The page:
The investigative news non-profit was a bold experiment in traditional reporting in the time of digital upheaval. Five years later, it's still a viable organization.
A recently published book about the legendary editor may not please all critics, but it contains fundamental insights about a man and his journalism philosophy.
This year's Overseas Press Club of America awards shows that, even if international reporting resources and bureaus are being scaled back, the quality is still excellent.
The Justice Department's antitrust suit over eBook price fixing has is as deeply befuddling as it is important to the future of publishing.
The new play explores the life of a luminary who, in the midst of a changing news culture, lost his way.
Unresolved conflicts among publishers, sellers, libraries, and the U.S. Justice Department cloud the future of the publishing industry.
The Philadelphia Inquirer was recently saved by a group of investors who bought the paper for "the benefit of the community." Is this a trend that can stabilize the industry?
60 Minutes has online games. The Wall Street Journal and The Times produce hours of video per day. Legacy publications have embraced social media.
Looking back at a half century of conversation and criticism at a publication that believes journalism matters
The Espresso Book Machine means that booksellers can publish and sell an enormous number of titles. But can they make the finances work?
Despite consumer uncertainty in buying online, and publisher uncertainty in partnering with Amazon, e-books sales are dominating the market.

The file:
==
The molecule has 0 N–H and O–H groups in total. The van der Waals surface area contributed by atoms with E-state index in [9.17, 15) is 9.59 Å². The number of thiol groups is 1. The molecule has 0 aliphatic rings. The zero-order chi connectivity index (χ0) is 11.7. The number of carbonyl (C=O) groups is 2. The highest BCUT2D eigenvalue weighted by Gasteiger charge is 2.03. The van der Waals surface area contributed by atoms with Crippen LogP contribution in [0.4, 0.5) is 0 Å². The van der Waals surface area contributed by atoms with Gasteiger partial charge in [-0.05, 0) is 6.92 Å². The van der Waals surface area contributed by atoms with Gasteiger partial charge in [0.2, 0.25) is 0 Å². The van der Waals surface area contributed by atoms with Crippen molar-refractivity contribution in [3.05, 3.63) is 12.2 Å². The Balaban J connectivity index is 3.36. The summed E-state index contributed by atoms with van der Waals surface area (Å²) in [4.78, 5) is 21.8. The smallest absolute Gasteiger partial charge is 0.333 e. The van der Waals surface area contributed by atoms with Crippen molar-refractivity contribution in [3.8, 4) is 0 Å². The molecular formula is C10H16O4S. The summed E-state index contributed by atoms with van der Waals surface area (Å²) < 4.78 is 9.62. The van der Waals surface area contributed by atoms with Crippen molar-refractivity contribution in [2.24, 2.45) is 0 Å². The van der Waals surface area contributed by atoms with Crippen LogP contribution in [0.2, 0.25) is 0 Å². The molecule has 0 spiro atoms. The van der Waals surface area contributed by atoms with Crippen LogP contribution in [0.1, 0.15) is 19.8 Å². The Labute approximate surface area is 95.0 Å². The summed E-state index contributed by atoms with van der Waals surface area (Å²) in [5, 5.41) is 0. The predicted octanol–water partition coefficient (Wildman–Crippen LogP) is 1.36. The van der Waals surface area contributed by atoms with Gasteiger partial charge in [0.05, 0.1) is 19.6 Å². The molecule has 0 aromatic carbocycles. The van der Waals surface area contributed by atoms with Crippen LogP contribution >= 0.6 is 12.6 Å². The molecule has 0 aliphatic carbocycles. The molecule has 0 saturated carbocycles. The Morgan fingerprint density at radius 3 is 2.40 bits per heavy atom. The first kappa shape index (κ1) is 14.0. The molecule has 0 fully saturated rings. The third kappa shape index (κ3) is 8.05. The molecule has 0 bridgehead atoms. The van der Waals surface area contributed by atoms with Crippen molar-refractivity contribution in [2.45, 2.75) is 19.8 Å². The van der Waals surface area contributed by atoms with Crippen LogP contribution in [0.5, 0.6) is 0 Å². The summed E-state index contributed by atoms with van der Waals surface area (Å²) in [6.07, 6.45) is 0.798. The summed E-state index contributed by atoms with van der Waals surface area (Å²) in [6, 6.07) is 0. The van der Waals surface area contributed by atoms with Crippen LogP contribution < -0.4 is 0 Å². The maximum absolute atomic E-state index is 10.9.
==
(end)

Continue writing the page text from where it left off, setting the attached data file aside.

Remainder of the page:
The lives of two young women were forever altered by sexual affairs. Now they're cashing in.
People with iPhones or Android phones may download a lot of apps, but they tend to use very few of them after a while.
The newspaper's books section is excellent and exemplifies how reviewing is still a well-valued aspect of American journalism.
A new report from the Committee to Protect Journalists shows the new challenges they face around the world.
The three television personalities recently left their high-visibility shows for riskier media outlets, cutting their audiences significantly.
The D.C. landmark survives and thrives in the digital publishing era, cultivating a strong writer-reader community and embracing change.
As the demand for digital news -- via aggregation -- continues to increase, the supply is decreasing. Maybe we should charge companies that aggregate content to reinvigorate the industry.
The digital revolution is not only changing how books are read, it is also changing the how they are written, produced, and promoted.
As demonstrated on the streets of Moscow, the Russian middle class has found its voice against the cyclical rule of Putin and Medevev. But will they be heard?